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Japan's Hideki Matsuyama celebrates with his green jacket after winning The Masters in Augusta, Ga., on April 11, 2021.


In order to understand how hard it is to close out a Masters, take a look at Corey Conners.

The 29-year-old Canadian had a marvellous run in Augusta this week. On Saturday, he had a hole-in-one and made all the highlight shows. Early Sunday afternoon, he was in with a puncher’s chance – five shots behind leader and eventual winner, Hideki Matsuyama.

As he prepared to start his final round, he got a nice, audio back-rub from lead CBS analyst Nick Faldo. In that moment, Conners was a man on the cusp. For all we knew, he was Mike Weir Part II. This was going to be another great national triumph.

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A couple of hours later, Conners had vanished. He didn’t fade out of the broadcast. He was ejected at speed. One minute he was there, the next it was on to our 400th camera angle of Phil Mickelson.

What did Conners do to deserve this snub? He went bogey, bogey, double-bogey, bogey at the fifth through eighth holes.

When you do that at a Masters, you disappear (unless you are American, in which case you can be out there bashing balls with a croquet mallet and the TV crew will continue shining your shoes).

Now working in televisual anonymity, Conners was able to rescue his round. He finished in a tie for eighth. He’s put up back-to-back top 10s at the Masters. If this is what a bad day looks like, few have the luxury of having bad days so good.

The big story out of Sunday was of roads untaken. Matsuyama didn’t so much win in the final round, as he did hang on for the ride.

The victory makes him the first Japanese Masters champion in history. The weight of that accomplishment appeared to come bearing down on him as he maybe too casually stroked in a short putt to take it by a single stroke.

No tears. No jumping up and down. To judge by his reaction, Matsuyama had just finished fourth at the Waste Management Phoenix Open (true name) and had a plane to catch.

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Later in the Butler Cabin, the place where CBS’s Jim Nantz earns a cash bonus if he can make the winner cry, Matsuyama was just as sanguine.

How did he feel about making history?

“I’m really happy,” Matsuyama said. That’s it.

One suspects the more substantive sharing of emotions will happen when he returns to his own country. Whatever Weir is to Canada, Matsuyama becomes that and much more to a country that is sports-crazy in general, and golf-crazy in particular.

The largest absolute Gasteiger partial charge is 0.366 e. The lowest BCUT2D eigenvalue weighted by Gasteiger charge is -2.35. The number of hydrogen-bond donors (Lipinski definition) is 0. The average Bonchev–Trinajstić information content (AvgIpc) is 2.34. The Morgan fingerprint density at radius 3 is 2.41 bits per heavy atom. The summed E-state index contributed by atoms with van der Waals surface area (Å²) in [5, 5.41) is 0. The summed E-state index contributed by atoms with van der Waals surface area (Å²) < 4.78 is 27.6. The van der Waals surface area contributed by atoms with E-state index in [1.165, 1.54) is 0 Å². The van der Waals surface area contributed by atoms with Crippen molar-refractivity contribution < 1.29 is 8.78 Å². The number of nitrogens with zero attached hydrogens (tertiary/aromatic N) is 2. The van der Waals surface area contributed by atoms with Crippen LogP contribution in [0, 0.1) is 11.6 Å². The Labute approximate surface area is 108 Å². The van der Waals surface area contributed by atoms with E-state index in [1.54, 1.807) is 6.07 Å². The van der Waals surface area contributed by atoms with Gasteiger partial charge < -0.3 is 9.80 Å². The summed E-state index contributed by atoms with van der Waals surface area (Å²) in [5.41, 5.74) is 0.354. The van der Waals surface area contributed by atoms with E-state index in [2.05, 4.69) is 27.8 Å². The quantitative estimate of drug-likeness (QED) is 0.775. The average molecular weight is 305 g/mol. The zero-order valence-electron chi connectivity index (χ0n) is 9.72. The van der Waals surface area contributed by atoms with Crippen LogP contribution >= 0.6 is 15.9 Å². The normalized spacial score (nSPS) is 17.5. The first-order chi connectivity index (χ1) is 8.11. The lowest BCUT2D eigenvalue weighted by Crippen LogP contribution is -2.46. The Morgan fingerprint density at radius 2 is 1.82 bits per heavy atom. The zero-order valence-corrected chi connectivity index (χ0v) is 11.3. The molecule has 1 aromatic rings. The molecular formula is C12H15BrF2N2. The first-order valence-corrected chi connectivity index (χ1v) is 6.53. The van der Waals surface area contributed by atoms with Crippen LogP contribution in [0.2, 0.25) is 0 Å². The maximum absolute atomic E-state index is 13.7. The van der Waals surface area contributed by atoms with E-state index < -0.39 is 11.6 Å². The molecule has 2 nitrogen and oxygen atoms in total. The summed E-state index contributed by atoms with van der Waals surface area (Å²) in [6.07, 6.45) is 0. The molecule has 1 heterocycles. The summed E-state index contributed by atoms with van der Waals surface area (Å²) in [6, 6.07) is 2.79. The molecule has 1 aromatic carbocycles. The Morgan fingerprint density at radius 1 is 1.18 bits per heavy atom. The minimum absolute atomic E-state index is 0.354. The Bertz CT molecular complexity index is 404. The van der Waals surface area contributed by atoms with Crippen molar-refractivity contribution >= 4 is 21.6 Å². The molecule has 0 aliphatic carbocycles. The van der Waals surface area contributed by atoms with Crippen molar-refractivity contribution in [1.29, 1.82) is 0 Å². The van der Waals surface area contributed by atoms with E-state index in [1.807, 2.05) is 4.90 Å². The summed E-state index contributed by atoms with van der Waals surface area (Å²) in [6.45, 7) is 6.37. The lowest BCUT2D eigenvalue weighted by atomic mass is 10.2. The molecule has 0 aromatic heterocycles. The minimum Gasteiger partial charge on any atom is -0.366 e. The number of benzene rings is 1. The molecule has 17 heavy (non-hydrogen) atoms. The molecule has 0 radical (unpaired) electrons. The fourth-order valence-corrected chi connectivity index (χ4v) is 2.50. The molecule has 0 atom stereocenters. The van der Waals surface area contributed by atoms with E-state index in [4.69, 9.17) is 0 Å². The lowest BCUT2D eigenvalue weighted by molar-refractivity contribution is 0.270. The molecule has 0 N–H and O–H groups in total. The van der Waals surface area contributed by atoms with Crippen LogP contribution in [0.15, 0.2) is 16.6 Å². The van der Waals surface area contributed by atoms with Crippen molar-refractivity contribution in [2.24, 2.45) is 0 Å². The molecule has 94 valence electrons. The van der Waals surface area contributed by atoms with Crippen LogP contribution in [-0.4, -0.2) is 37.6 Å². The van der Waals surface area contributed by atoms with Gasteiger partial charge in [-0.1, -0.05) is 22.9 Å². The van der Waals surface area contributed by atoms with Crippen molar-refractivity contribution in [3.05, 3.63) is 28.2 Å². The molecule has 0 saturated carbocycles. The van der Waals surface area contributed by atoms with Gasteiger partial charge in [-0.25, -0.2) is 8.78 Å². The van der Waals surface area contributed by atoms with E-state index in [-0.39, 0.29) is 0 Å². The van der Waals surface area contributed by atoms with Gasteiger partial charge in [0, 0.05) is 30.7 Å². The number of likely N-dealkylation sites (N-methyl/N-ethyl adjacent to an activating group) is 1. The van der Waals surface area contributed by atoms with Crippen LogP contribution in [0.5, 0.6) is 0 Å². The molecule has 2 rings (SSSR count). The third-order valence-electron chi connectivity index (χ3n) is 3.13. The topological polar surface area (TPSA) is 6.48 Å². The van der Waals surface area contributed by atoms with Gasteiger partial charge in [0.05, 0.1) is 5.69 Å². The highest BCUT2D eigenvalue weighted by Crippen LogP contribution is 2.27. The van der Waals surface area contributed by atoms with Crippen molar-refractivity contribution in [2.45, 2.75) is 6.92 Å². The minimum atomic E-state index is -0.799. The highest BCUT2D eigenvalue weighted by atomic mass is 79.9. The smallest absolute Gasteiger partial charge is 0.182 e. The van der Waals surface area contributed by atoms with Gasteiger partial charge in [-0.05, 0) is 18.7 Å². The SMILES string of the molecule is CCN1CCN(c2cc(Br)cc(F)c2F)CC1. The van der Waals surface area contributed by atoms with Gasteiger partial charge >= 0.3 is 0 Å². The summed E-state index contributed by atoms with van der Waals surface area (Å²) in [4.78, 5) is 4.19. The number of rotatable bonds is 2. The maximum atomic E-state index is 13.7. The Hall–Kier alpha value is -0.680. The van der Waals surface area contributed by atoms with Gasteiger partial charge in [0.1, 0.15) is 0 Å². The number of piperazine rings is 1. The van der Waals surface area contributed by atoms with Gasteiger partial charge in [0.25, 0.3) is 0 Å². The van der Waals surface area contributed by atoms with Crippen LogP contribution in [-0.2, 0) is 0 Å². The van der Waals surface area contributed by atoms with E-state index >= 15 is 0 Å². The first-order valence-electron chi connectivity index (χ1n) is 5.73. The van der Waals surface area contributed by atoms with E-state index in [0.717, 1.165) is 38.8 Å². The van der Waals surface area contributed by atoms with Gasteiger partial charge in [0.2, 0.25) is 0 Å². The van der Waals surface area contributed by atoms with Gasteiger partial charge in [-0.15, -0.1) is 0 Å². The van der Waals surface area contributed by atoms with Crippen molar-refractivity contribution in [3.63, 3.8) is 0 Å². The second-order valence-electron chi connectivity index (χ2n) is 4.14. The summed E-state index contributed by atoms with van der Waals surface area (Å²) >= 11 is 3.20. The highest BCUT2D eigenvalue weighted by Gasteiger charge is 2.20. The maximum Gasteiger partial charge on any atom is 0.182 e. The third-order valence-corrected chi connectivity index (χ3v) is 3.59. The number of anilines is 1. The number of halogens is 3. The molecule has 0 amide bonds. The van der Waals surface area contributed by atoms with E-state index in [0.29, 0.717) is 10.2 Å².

As often seems the case, there is a nice circularity to how it turned out in Augusta this year.

Matsuyama first caught international notice when, as a 19-year-old, he was low amateur at the 2011 Masters. That tournament is known for another reason – the unbearable collapse of Rory McIlroy.

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Like Matsuyama, the Irishman went into that Sunday leading by four. It ended poorly.

For all that McIlroy has accomplished, that personal disaster is still the moment that leaps to mind when you hear his name. It’s always bad to choke. There is no more terrible place on Earth to choke than Augusta.

You could feel that pressure bearing down on Matsuyama at the first tee on Sunday. He hit his drive so far right, it looked as though he was aiming for the parking lot. For just a moment, right at the beginning, his lead was down to one stroke.

But then the pressure got to everyone else as well. Before Matsuyama started to come on, everyone else started to fall off.

And then they didn’t. Matsuyama’s lead was seven after 11. It was five a hole later. At the 15th, he found the water and it was now down to two. The comer was another young golfer who feels like he’s owed – Xander Schauffele, one of the poor saps who finished behind Tiger Woods at his triumphal Masters march two years ago.

Schauffele may have the most sympatico face in all of professional sports. You know the way some people just look nice? Schauffele looks nice.

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You didn’t want Matsuyama to lose, exactly, but you kind of wanted Schauffele to win. He’d worked for it. Then the shot of the tournament happened, and not the good kind.

With Matsuyama on the ropes, Schauffele went first at the par-three 16th. It is a hard shot to get just right, and just as hard to get badly wrong. Guess what Schauffele did?

Exactly. After he’d put his opener in the water, it was over. Once again relieved of pressure, Matsuyama did just enough to win. Asked afterward what his most important shot of the day had been, he said, “My drive on the 18th.”

What was so special about that one? Nothing. He managed to get in on the fairway. On Sunday, that was enough.

This year Masters was the first true post-Woods major. He may be back in Augusta after seriously injuring himself in a one-car accident, but it won’t be as a serious competitor. The next time he makes major news at Augusta, it will be whenever he joins Jack Nicklaus on the ceremonial opening tee.

Woods (and maybe Mickelson in his prime) was the last of a breed. He didn’t think he had a chance. He knew he was going to win (even when he didn’t).

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There is nobody left like that on the PGA Tour. They’ve spent years trying to create someone – Jordan Spieth came close for a while – but so far, no luck.

Instead, it’s a bunch of guys who think they can do it, but aren’t sure until that last drive down the middle on 18. On Sunday, it was Hideki Matsuyama’s (richly deserved) turn to come out on the right side of golf’s roulette wheel.

Depending on your perspective, that uncertainty either makes the greatest Sunday on the sports calendar a little more fun to watch, or just a little less.

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